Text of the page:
Kenshi Yonezu/Hachi & DAOKO - Fireworks (, August 17th, 2017)
Kenshi Yonezu/Hachi & supercell/ryo - Miku's 10th (, August 10th, 2017)
Kenshi Yonezu/Hachi - Peace Sign (Real Sound, June 19th, 2017)
Kenshi Yonezu & Kohei Horikoshi - Peace Sign (MHA Official, June 18th, 2017)
Kenshi Yonezu/Hachi - Peace Sign (, June 16th, 2017)
Kenshi Yonezu/Hachi - orion (, February 12th, 2017)
Kenshi Yonezu/Hachi - orion (Real Sound, February 14th, 2017)
Kenshi Yonezu/Hachi - 2016 in Review (, December 30th, 2016)
Kenshi Yonezu/Hachi - Bremen (Rockin'On Japan, November 2015)
Kenshi Yonezu/Hachi - LOSER / Number Nine (CUT Magazine, September 2016)
Kenshi Yonezu/Hachi - LOSER / Number Nine (, September 28th, 2016)
Kenshi Yonezu/Hachi - LOSER / Number Nine (Real Sound, September 28th, 2016)
Kenshi Yonezu/Hachi - Bremen (, December 30th, 2015)
Kenshi Yonezu/Hachi - Bremen (Spotlight, December 16th, 2015)
Kenshi Yonezu/Hachi - Bremen (Real Sound, October 13th, 2015)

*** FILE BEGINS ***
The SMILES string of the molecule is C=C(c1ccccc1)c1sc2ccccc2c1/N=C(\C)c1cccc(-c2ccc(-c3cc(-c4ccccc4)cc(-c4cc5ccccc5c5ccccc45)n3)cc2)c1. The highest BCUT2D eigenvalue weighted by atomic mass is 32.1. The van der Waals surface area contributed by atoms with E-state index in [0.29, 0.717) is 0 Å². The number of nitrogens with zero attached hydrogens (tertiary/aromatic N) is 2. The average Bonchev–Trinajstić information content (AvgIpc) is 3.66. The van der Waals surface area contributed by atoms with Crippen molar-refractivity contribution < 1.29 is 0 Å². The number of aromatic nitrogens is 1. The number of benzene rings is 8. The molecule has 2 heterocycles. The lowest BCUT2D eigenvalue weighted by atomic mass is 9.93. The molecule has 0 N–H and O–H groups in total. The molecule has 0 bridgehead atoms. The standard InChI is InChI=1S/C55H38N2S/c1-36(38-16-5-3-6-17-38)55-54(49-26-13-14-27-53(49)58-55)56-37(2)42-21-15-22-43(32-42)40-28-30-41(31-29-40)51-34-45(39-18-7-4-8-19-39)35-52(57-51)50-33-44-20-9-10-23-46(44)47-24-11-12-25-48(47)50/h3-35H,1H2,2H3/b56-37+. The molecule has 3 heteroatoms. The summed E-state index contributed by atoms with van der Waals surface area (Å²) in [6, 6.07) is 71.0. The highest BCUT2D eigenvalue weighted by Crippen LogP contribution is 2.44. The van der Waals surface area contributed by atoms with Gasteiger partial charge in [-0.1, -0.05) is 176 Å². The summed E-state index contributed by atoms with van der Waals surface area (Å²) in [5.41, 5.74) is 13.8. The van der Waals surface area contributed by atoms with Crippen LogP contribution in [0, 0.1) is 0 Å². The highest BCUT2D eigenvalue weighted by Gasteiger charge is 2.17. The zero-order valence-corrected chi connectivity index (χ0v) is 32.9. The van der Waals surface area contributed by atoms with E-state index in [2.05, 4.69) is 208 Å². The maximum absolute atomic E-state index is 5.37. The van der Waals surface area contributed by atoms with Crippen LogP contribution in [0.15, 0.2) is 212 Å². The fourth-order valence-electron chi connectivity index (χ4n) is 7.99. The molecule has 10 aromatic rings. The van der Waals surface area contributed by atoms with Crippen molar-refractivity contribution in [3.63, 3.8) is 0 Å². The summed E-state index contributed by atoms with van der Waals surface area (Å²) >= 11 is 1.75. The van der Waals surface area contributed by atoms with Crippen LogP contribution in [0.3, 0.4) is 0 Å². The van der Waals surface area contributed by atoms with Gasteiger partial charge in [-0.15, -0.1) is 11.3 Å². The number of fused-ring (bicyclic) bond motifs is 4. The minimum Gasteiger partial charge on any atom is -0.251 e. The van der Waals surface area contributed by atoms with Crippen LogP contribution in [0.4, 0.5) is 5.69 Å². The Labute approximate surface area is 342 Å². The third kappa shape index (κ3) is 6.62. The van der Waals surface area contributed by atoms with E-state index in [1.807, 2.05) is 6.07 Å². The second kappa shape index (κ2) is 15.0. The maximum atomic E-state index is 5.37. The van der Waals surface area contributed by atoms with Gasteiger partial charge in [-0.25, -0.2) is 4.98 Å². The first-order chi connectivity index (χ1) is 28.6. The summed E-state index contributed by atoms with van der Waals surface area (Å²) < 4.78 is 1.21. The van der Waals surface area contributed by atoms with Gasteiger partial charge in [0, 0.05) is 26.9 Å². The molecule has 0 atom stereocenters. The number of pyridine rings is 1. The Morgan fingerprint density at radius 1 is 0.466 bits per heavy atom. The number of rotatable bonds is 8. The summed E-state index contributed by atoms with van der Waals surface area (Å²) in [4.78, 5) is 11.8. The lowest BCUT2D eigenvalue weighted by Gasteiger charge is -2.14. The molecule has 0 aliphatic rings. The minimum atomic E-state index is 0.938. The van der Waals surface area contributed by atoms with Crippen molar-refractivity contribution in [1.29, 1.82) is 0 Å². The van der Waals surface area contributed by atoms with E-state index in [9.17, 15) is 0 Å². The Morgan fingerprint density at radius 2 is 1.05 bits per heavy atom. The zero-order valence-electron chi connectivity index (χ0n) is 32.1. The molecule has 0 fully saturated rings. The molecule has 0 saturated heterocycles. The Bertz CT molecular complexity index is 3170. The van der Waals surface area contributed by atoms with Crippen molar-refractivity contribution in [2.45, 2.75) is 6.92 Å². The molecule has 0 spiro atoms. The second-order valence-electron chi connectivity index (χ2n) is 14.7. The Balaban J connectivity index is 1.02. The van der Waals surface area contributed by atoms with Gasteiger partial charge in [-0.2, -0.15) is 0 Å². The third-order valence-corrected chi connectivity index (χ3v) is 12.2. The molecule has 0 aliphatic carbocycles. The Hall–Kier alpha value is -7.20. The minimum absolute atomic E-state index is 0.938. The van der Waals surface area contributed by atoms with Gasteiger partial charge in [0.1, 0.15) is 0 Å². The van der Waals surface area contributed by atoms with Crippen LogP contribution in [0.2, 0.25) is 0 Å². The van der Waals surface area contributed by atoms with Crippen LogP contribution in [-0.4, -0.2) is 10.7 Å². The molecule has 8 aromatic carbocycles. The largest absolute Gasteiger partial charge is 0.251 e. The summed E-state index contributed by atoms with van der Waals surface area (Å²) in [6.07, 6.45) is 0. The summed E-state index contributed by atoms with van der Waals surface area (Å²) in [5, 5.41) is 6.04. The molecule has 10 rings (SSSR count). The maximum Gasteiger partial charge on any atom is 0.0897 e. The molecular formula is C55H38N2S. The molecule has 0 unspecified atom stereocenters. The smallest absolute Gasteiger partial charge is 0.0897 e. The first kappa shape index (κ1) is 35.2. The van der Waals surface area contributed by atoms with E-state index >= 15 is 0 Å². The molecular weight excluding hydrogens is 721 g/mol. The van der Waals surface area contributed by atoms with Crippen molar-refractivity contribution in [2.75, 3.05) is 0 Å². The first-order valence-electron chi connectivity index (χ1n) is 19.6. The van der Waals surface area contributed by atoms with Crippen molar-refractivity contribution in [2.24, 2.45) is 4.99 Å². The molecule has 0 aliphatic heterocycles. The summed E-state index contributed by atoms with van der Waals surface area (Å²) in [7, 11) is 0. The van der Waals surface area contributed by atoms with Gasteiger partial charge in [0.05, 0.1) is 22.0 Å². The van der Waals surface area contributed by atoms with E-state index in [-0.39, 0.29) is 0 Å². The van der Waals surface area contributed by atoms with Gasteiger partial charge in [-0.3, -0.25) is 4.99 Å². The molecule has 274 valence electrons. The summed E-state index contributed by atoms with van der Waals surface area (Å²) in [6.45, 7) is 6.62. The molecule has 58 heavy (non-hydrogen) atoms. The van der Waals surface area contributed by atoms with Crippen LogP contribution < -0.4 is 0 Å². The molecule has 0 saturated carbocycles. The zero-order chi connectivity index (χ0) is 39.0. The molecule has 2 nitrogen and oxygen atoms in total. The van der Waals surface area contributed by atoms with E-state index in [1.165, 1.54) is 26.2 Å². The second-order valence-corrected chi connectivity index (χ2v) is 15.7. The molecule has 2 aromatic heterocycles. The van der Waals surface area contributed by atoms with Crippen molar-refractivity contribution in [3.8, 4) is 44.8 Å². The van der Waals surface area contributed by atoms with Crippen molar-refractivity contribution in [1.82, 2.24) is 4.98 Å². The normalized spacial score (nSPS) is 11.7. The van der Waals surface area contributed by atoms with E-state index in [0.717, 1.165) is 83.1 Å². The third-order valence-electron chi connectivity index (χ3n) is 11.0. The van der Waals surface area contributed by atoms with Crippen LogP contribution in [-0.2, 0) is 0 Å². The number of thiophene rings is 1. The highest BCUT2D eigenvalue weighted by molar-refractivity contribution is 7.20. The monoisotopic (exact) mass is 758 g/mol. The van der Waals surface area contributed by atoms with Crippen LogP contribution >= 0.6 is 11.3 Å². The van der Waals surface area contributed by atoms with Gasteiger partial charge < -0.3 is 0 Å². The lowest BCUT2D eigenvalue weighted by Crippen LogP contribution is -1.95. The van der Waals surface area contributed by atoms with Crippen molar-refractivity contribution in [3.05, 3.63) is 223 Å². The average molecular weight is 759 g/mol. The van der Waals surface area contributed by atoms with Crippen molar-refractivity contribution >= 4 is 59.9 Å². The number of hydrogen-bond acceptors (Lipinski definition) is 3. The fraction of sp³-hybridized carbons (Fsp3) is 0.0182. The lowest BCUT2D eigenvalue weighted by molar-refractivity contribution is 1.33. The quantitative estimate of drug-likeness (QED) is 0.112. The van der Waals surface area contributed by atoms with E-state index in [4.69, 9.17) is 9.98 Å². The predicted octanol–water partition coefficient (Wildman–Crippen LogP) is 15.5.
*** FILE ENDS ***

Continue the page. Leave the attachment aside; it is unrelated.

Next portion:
Kenshi Yonezu/Hachi - Bremen (, October 5th, 2015)
Kenshi Yonezu/Hachi - Unbelievers (, August 31st, 2015)
Kenshi Yonezu/Hachi - Flowerwall (What's In, January 14th, 2015)
Kenshi Yonezu/Hachi - Flowerwall (, January 14th, 2015)
Kenshi Yonezu/Hachi - YANKEE (, April 24th, 2014)
Kenshi Yonezu/Hachi - YANKEE (Real Sound, April 23rd, 2014)
Kenshi Yonezu/Hachi - YANKEE (Real Sound, April 22nd, 2014)
OSTER project - Attractive Museum (Real Sound, April 21st, 2014)
OSTER project - Attractive Museum (KAI-YOU, April 21st, 2014)
OSTER project - Attractive Museum (, April 17th, 2014)
Kenshi Yonezu/Hachi - MAD HEAD LOVE (What's In, October 23rd, 2013)
Kenshi Yonezu/Hachi - MAD HEAD LOVE (, October 18th, 2013)
Kenshi Yonezu/Hachi - Santa Maria (What's In, May 28th, 2013)
Kenshi Yonezu/Hachi - Santa Maria (, May 25th, 2013)